South London residents say they miss the old town centre as high street shops close and it ‘hasn’t been improved for years’

Sutton Borough Council has big redevelopment plans that will change the face of the town centre. The current plan, announced in October last year, will see the council sell off the current council offices and move to a smaller building in the high street.

The authority would also sell off the closed Secombe Theatre and the Gibson Road Car Park, which could be replaced with up to 600 new homes.

Last month the borough moved onto the next stage in the plan. They are now actively seeking partners to redevelop the St Nicholas shopping centre, the Civic Offices, Gibson Road car park, and the vacant Secombe Theatre sites.

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The Civic Offices are also included in the planned re-vamp of the area
The Civic Offices are also included in the planned re-vamp of the area
(Image: Sutton Council)

The council purchased the St Nicholas centre for £27 million in 2021 and saw it as a key local landmark that needed to be in their control. The council expects another 400 new homes would be provided in the redeveloped shopping centre in the High Street.

This would also include new space for shops and restaurants and a new library, college and community hub. Sutton have already announced the completion of the ORU working space on the high street.

The LDRS visited the town centre one year on from the initial announcement to hear what locals think about the plans and whether they will help Sutton remain an attractive place to live and work in the capital.

Karen Brockbank, who has lived in Sutton since 1982 told the LDRS: “Not so much now but when it was the old Sutton it was quite a nice place to live. It had some really good buildings and some lovely shops and not too many people at the time.”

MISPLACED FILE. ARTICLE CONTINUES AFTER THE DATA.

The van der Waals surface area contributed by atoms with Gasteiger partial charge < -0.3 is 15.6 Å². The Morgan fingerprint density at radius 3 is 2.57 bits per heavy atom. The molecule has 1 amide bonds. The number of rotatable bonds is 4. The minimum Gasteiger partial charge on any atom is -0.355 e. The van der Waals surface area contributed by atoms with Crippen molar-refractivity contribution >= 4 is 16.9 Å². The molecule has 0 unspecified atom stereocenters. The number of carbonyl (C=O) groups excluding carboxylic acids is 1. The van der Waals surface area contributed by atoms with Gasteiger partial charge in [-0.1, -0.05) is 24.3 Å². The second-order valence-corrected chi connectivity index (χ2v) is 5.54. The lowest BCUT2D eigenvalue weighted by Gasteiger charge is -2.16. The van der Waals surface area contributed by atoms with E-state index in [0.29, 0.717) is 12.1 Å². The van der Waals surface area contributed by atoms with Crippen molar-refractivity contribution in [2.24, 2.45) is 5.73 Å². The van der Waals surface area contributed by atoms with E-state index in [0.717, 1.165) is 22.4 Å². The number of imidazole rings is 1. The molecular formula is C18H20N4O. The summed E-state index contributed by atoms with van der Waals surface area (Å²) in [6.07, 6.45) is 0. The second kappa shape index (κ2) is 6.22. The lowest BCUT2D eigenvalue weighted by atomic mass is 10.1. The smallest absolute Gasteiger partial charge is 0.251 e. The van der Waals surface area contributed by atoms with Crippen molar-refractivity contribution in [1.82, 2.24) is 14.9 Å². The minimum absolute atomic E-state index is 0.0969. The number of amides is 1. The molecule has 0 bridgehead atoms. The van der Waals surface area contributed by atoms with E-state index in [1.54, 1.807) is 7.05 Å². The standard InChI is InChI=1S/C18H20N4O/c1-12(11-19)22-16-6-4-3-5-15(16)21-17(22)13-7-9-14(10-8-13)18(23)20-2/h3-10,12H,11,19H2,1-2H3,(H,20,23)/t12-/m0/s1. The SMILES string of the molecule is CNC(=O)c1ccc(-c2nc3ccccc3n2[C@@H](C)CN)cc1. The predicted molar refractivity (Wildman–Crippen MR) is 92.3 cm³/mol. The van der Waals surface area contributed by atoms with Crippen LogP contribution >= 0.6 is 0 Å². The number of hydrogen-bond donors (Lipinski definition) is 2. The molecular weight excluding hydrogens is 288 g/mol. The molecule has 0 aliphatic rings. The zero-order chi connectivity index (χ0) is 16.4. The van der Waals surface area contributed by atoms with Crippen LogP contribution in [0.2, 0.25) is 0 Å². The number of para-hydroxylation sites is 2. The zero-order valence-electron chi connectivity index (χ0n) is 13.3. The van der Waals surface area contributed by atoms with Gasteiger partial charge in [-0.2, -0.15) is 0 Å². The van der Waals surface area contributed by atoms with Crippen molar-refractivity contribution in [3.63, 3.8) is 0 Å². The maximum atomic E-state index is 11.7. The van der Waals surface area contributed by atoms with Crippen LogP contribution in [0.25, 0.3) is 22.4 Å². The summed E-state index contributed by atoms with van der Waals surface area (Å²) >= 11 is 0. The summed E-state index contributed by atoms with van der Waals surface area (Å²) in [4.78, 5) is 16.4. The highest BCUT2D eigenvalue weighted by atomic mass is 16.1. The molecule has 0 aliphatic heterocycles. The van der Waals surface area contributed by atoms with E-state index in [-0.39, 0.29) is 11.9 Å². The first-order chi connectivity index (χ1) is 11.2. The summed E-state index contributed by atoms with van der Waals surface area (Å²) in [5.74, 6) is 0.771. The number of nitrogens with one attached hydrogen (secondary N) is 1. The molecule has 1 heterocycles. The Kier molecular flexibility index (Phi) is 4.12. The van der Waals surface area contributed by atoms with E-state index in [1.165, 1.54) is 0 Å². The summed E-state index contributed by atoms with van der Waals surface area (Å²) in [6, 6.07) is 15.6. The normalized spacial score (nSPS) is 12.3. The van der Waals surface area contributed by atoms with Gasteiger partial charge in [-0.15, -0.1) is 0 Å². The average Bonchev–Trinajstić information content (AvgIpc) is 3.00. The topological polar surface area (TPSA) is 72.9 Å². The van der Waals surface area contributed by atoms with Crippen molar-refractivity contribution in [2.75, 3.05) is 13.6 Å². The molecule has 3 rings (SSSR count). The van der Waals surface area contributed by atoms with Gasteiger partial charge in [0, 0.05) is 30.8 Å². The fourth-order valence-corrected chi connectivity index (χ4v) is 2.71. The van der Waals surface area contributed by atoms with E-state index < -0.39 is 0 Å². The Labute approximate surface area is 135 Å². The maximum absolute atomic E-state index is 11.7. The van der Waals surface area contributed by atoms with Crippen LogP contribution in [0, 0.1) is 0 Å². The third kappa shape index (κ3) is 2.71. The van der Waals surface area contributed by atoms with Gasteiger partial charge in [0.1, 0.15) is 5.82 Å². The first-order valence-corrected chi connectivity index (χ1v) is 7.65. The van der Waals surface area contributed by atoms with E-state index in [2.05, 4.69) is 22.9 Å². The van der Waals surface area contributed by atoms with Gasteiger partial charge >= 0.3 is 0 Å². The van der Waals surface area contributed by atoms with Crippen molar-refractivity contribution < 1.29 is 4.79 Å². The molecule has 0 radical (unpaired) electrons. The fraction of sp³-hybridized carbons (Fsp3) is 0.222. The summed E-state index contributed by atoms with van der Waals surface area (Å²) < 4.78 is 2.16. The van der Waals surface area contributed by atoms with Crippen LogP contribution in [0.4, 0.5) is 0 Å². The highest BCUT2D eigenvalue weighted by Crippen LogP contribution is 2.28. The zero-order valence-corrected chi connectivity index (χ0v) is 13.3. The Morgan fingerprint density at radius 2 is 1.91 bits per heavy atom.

“What’s happened to Sutton is probably the same as what’s happened to most shopping towns. There is a lack of shops, with most of them closing rapidly. We seem to be having new places that are built that are not for shops, we hope they can house people at least. It’s just sad, really really sad.”

“Moving the council and being more centralised might be beneficial although I’m not really sure.”

Faith, who lives in Merton but shops in Sutton, said: “I really like the area, it’s nice and busy and you can buy nice things here. It’s a nice high street but I feel like it hasn’t improved in the last few years. More could be done to make the place more modern and interesting.”

“It’s not a good place for young people to be, it’s quite boring and there’s not too much to do. They need to make it more accessible for young people and get more of them involved.”

Michael Scott, who has lived in Cheam for 79 years, said: “They are trying to turn Sutton into another Croydon. It’s an ongoing hotspot for builders. However, I would like to see the return of the Secombe centre, it served a purpose. It was small but it worked.”

Prior to the announcement of the plans, many complained of the town centre’s declining quality and a rise of anti-social behaviour and empty shop fronts. More than 2,000 people responded to a subsequent consultation on the regeneration where half said the town centre did not provide a good variety of shops but more than half said there was a good range of cafés, bars and restaurants.

Last year, Council leader Ruth Dombey told the local democracy reporting service: “By redeveloping, we’ll secure a bright future for our much-loved historic high street while creating a town centre that’s fit for the future and that reflects the community we are today.”

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My London – Sutton